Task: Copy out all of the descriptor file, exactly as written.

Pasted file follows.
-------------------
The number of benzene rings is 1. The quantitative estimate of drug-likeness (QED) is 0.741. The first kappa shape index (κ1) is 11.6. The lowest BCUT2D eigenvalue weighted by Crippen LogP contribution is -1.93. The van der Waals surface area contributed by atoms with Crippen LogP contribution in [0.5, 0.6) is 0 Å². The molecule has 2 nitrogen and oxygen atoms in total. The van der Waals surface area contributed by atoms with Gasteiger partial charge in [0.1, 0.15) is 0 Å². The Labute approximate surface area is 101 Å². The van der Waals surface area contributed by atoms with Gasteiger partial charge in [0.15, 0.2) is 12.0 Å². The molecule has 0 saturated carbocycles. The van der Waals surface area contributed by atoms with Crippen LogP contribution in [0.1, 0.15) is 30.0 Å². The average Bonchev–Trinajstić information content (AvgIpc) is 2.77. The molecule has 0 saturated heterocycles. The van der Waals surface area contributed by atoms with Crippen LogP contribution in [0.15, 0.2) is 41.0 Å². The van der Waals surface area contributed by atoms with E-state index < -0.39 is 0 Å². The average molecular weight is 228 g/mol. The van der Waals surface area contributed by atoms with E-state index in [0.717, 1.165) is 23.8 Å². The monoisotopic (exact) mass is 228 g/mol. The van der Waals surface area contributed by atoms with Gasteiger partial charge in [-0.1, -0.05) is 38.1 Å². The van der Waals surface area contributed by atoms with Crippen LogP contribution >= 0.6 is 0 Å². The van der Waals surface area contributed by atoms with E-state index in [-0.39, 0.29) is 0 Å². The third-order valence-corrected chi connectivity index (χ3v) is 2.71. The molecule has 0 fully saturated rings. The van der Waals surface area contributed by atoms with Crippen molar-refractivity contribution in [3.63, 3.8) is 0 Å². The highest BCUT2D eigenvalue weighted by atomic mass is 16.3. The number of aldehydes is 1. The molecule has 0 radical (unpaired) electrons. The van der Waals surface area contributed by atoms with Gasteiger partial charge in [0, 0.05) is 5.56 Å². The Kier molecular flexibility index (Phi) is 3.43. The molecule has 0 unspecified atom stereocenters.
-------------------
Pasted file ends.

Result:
The number of benzene rings is 1. The quantitative estimate of drug-likeness (QED) is 0.741. The first kappa shape index (κ1) is 11.6. The lowest BCUT2D eigenvalue weighted by Crippen LogP contribution is -1.93. The van der Waals surface area contributed by atoms with Crippen LogP contribution in [0.5, 0.6) is 0 Å². The molecule has 2 nitrogen and oxygen atoms in total. The van der Waals surface area contributed by atoms with Gasteiger partial charge in [0.1, 0.15) is 0 Å². The Labute approximate surface area is 101 Å². The van der Waals surface area contributed by atoms with Gasteiger partial charge in [0.15, 0.2) is 12.0 Å². The molecule has 0 saturated carbocycles. The van der Waals surface area contributed by atoms with Crippen LogP contribution in [0.1, 0.15) is 30.0 Å². The average Bonchev–Trinajstić information content (AvgIpc) is 2.77. The molecule has 0 saturated heterocycles. The van der Waals surface area contributed by atoms with Crippen LogP contribution in [0.15, 0.2) is 41.0 Å². The van der Waals surface area contributed by atoms with E-state index < -0.39 is 0 Å². The average molecular weight is 228 g/mol. The van der Waals surface area contributed by atoms with E-state index in [0.717, 1.165) is 23.8 Å². The monoisotopic (exact) mass is 228 g/mol. The van der Waals surface area contributed by atoms with Gasteiger partial charge in [-0.1, -0.05) is 38.1 Å². The van der Waals surface area contributed by atoms with Crippen LogP contribution >= 0.6 is 0 Å². The van der Waals surface area contributed by atoms with E-state index in [-0.39, 0.29) is 0 Å². The third-order valence-corrected chi connectivity index (χ3v) is 2.71. The molecule has 0 fully saturated rings. The van der Waals surface area contributed by atoms with Crippen molar-refractivity contribution in [3.63, 3.8) is 0 Å². The highest BCUT2D eigenvalue weighted by atomic mass is 16.3. The number of aldehydes is 1. The molecule has 0 radical (unpaired) electrons. The van der Waals surface area contributed by atoms with Gasteiger partial charge in [0, 0.05) is 5.56 Å². The Kier molecular flexibility index (Phi) is 3.43. The molecule has 0 unspecified atom stereocenters.